I'll return to the OP's questions, without judgment.
Most employers will not share the exact reasons for termination when a new, prospective employer requests a reference. Many people believe there is a law that forbids this, but it's more the threat that the employee will sue for defamation that prevents employers from sharing the details or reasons an employee left or was terminated. So, officially, your employer will state, "Mr. Smith was employed here in the capacity of an RN from August, 2012 to January 2013." That will be the extent of what they state in writing or by email--but, if the manager where you are applying calls her friend, the manager where you were dismissed, the 'off the record' details may be given. So, you're taking a risk if you claim to have left voluntarily and they find out otherwise. They will likely assume you've been terminated (even if they don't know the details) because you are applying for jobs while not currently employed (few people quit a job before securing a new one).
It's very likely the next move is termination after suspending you. Employers are careful to dot their i's and cross their t's before firing an employee. They don't want to be in a position where they are forced to rehire, pay unemployment, or lose a lawsuit. This is the reason people are first suspended then days or weeks later they are terminated. You might choose to resign as you could legitimately state on future applications that you quit, rather than have to say you were fired. (But, again, the truth has a way of coming out--honesty is virtually always the best policy.)
I have no idea how long you've had this job--you state it's your first job--but if you were there less than 6 months or even a year, you may simply choose to ignore this on your resume. One of my duties is hiring employees; I might be reluctant to hire someone who was terminated for what you did, but I'd also be hesitant to hire an applicant who graduated a year ago and has no nursing experience. Either way, your options aren't great. Unfortunately for those with less-than-perfect records, there is a lot of competition for very few nursing jobs. Employers can afford to be selective; with all things being equal between two applicants except one had a lapse in judgment and the other didn't, guess who will get the job?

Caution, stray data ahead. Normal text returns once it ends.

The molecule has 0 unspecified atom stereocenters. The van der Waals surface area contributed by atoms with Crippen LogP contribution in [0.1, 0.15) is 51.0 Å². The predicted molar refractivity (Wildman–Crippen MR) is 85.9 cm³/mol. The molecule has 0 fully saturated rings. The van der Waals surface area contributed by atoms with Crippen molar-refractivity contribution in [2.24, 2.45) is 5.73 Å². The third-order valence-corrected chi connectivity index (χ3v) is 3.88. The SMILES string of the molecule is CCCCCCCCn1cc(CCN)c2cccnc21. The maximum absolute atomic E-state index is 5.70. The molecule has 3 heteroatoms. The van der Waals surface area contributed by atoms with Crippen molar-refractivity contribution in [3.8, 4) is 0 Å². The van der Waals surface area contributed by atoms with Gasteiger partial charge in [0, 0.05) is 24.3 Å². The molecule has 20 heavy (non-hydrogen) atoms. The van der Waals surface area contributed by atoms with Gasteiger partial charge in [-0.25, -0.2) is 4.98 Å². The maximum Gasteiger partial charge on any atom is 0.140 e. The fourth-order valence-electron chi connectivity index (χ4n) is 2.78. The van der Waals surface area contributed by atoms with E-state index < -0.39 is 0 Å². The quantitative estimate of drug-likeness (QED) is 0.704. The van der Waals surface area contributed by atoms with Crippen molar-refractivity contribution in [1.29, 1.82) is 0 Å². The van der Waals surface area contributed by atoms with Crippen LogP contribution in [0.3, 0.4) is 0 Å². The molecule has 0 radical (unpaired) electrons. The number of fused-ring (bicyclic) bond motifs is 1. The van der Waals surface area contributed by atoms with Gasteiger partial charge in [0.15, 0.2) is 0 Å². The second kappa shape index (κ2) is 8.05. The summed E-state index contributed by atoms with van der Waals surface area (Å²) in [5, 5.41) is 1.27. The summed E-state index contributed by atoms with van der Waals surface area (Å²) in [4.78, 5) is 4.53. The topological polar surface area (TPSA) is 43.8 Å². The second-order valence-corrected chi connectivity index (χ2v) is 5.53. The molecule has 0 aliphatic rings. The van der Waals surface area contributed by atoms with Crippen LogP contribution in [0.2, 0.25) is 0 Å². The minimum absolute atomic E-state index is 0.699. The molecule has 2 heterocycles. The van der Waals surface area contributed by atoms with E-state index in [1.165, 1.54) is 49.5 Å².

My best advice is to resign, put your resume together (considering whether you think admitting to this is better or worse than having no work experience) and cross your fingers. I cannot predict how other employers will react; hiring managers are people, and people are individuals with very different standards and values. What one person believes is a youthful mistake, another will think is a terrible lapse of judgment (and not be willing to risk hiring someone who might make other bad decisions).
Your career may not recover from this (especially with the surplus of able and experienced nurses seeking jobs). I'm not trying to be harsh, but I read many of the replies to your original post and suspect you might have what employers call 'attitude problems'. You do accept responsibility for your actions--which is very admirable and mature, but some of your other comments come off as hostile and argumentative. It could be that you're stressed over this situation, which is understandable. But, for your sake, try to tone it down a notch or two. You'll be more employable and more respected by your colleagues and managers if you don't take the offensive when you don't agree with what others have said. Good luck.